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RAID-II: a high-bandwidth network file server

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11 Author(s)
A. L. Drapeau ; Div. of Comput. Sci., California Univ., Berkeley, CA, USA ; K. W. Shirriff ; J. H. Hartman ; E. L. Miller
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In 1989, the RAID (Redundant Arrays of Inexpensive Disks) group at U.C. Berkeley built a prototype disk array called RAID-I. The bandwidth delivered to clients by RAID-I was severely limited by the memory system bandwidth of the disk array's host workstation. They designed their second prototype, RAID-II, to deliver more of the disk array bandwidth to file server clients. A custom-built crossbar memory system called the XBUS board connects the disks directly to the high-speed network, allowing data for large requests to bypass the server workstation. RAID-II runs Log-Structured File System (LFS) software to optimize performance for bandwidth-intensive applications. The RAID-II hardware with a single XBUS controller board delivers 20 megabytes/second for large, random read operations and up to 31 megabytes/second for sequential read operations. A preliminary implementation of LFS on RAID-II delivers 21 megabytes/second on large read requests and 15 megabytes/second on large write operations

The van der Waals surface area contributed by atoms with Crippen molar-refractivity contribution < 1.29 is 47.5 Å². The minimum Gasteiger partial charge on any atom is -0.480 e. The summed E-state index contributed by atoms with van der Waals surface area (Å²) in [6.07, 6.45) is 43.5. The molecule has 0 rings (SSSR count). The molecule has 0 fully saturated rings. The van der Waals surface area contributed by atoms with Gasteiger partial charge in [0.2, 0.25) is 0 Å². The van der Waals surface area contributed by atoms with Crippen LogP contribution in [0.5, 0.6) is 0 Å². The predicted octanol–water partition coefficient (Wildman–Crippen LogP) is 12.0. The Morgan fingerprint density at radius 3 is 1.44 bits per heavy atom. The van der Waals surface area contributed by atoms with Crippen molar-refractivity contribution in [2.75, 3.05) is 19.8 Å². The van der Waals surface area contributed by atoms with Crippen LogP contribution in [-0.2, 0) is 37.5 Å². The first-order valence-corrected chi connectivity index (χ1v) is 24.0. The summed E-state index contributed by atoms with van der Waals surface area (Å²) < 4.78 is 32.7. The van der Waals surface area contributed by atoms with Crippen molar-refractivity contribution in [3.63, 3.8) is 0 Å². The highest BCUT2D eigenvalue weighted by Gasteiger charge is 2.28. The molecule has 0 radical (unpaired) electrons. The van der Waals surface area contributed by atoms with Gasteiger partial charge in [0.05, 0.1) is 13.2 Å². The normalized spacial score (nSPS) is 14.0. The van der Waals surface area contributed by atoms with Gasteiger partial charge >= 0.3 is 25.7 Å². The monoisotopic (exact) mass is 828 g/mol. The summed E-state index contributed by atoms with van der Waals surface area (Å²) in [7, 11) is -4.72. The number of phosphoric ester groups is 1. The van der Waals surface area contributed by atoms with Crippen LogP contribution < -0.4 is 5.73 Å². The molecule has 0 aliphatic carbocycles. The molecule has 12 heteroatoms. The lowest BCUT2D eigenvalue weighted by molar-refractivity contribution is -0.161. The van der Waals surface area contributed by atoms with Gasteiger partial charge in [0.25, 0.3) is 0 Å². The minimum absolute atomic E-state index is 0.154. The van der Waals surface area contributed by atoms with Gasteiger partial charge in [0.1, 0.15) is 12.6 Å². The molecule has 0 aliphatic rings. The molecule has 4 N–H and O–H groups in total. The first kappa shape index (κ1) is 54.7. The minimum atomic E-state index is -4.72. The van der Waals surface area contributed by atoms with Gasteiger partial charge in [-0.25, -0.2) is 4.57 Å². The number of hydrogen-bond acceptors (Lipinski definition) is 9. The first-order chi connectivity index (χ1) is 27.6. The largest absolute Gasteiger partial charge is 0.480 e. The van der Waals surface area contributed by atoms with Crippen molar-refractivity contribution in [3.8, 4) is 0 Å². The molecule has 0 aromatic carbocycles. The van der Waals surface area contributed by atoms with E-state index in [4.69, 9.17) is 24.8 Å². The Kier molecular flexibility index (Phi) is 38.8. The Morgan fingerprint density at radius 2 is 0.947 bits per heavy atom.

Published in:

Computer Architecture, 1994., Proceedings the 21st Annual International Symposium on

Date of Conference:

18-21 Apr 1994